However, if you're at high risk for developing colorectal cancer or new digestive issues come up that need monitoring, your physician may recommend having them more frequently.
There's some disagreement among the medical community, with major organizations—like the American Cancer Society, the American College of Radiology and the Centers for Disease Control and Prevention (CDC)—having slightly differing opinions.
At the end of the day, most organizations agree that women should start regular mammograms between ages 40 to 50 and at average risk of developing breast cancer. However, if you're at high-risk for breast cancer, your physician might recommend starting regular mammograms a bit earlier.
"Average" risk means that you do not have:
- An abnormal breast cancer gene
- A personal history of breast cancer
- A first-degree relative (mother, daughter or sister) who has a history of breast or ovarian cancer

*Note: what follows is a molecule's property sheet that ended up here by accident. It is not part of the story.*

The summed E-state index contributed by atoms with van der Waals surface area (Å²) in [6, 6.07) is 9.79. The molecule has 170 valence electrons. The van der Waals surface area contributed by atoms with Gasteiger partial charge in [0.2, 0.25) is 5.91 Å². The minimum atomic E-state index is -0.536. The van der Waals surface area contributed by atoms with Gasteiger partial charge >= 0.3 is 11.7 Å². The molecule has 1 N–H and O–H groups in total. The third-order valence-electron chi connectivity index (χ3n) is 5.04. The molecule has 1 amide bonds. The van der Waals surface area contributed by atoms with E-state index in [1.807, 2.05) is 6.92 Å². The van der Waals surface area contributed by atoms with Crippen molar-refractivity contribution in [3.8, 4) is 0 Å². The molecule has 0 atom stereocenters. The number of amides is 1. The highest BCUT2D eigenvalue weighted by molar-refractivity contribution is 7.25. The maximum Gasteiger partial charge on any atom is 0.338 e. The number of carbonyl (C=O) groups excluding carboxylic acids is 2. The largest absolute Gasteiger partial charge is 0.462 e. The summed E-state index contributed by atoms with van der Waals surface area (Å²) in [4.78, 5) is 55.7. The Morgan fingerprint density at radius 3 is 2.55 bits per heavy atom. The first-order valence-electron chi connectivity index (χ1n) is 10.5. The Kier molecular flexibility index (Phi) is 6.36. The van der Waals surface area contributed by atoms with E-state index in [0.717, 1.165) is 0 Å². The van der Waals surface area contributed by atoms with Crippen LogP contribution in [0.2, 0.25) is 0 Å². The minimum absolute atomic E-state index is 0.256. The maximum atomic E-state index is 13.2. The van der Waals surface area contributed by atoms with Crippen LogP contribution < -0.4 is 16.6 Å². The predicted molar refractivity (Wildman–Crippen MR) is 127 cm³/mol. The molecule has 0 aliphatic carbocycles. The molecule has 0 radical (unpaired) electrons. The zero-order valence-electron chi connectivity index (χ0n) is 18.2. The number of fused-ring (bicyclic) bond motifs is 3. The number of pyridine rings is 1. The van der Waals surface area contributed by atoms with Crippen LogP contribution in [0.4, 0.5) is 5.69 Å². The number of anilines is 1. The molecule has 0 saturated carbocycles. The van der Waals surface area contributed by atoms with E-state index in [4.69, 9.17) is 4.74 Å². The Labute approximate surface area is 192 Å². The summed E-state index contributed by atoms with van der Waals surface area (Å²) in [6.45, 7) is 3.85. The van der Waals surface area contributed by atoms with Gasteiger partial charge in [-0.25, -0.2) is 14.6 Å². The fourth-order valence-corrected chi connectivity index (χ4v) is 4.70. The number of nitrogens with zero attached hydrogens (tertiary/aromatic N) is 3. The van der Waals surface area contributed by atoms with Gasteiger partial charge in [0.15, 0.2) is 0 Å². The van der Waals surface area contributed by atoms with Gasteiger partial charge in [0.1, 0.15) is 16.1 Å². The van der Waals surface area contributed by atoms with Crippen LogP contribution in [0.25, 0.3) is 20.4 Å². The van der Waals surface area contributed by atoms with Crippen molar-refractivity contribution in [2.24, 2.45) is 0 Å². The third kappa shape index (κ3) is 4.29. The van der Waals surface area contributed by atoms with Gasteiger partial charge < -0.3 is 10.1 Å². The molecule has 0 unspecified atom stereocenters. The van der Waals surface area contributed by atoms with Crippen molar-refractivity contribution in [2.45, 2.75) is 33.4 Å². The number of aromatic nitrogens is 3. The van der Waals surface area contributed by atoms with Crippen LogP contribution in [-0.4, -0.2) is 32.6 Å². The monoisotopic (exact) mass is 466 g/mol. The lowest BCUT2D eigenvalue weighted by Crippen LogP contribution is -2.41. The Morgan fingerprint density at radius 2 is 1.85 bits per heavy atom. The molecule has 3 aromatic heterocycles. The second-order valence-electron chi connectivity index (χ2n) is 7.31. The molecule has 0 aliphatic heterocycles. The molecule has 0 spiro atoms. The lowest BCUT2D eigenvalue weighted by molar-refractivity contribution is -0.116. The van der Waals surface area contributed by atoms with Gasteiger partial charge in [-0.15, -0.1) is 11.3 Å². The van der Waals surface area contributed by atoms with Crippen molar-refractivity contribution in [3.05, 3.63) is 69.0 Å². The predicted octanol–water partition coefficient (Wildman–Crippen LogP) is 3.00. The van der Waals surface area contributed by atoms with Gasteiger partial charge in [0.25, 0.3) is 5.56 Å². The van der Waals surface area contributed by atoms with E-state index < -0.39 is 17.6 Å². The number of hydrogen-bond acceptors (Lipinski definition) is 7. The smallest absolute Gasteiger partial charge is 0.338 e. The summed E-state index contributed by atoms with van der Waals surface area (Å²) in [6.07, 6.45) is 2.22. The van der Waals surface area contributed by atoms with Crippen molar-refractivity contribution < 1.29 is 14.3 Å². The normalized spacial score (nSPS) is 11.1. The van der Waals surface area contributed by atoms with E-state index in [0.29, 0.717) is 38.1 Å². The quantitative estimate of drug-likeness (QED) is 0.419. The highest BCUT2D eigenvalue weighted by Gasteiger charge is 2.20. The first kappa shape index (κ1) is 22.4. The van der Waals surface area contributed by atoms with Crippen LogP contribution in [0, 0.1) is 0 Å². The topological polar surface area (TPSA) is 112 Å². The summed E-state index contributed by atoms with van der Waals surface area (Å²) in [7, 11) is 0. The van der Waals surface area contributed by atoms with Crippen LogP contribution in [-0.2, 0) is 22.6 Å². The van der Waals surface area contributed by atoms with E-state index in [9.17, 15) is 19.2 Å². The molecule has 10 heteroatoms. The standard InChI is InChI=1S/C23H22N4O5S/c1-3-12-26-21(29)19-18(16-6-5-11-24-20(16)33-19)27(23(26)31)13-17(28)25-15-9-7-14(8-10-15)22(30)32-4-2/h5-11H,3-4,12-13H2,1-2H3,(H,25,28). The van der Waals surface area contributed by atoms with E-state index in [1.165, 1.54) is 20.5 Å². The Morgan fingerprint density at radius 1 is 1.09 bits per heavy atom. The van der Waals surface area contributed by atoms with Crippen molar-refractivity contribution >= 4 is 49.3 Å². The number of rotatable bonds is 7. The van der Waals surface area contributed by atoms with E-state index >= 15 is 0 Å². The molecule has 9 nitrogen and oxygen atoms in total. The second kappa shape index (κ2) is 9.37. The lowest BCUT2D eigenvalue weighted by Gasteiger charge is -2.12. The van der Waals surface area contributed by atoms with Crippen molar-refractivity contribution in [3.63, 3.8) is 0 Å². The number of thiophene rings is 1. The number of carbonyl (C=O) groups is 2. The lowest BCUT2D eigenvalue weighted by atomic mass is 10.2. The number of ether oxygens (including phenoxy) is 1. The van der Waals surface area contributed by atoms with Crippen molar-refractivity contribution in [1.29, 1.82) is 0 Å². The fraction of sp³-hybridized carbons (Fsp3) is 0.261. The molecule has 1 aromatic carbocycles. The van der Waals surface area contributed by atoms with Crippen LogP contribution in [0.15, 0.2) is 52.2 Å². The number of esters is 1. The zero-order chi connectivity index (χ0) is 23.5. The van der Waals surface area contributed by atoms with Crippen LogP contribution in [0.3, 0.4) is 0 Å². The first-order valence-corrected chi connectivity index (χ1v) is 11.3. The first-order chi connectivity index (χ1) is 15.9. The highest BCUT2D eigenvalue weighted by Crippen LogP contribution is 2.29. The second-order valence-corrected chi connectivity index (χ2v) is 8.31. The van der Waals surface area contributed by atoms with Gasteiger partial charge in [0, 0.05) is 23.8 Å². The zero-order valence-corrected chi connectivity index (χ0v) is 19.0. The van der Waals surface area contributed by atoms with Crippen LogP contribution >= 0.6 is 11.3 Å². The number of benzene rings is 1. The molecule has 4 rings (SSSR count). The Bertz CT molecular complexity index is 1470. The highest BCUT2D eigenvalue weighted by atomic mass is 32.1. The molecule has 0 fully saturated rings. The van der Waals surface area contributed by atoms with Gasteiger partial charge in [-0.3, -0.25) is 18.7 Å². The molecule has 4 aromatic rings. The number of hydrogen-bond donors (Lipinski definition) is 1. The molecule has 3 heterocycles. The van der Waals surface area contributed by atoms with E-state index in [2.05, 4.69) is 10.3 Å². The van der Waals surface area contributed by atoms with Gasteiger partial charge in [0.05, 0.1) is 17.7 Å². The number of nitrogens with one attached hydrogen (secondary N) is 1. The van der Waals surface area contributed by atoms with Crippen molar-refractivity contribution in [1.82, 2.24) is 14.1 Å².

- A history of receiving radiation to your chest or breasts before age 30
As to when to stop screenings? Most guidelines recommend stopping after age 75. However, these guidelines are based on early studies performed at a time when life expectancy was lower than it is now, so you shouldn't stop your regular mammograms without talking to your provider first.
Prostate cancer screenings
There isn't one particular age where someone with a prostate should begin prostate cancer screenings, but they should start considering screening between ages 40 and 70.
There has been controversy in the medical community about prostate cancer screenings. While they are not bad for your health, they may be unnecessary for some people—and could cause worry and anxiety for no reason.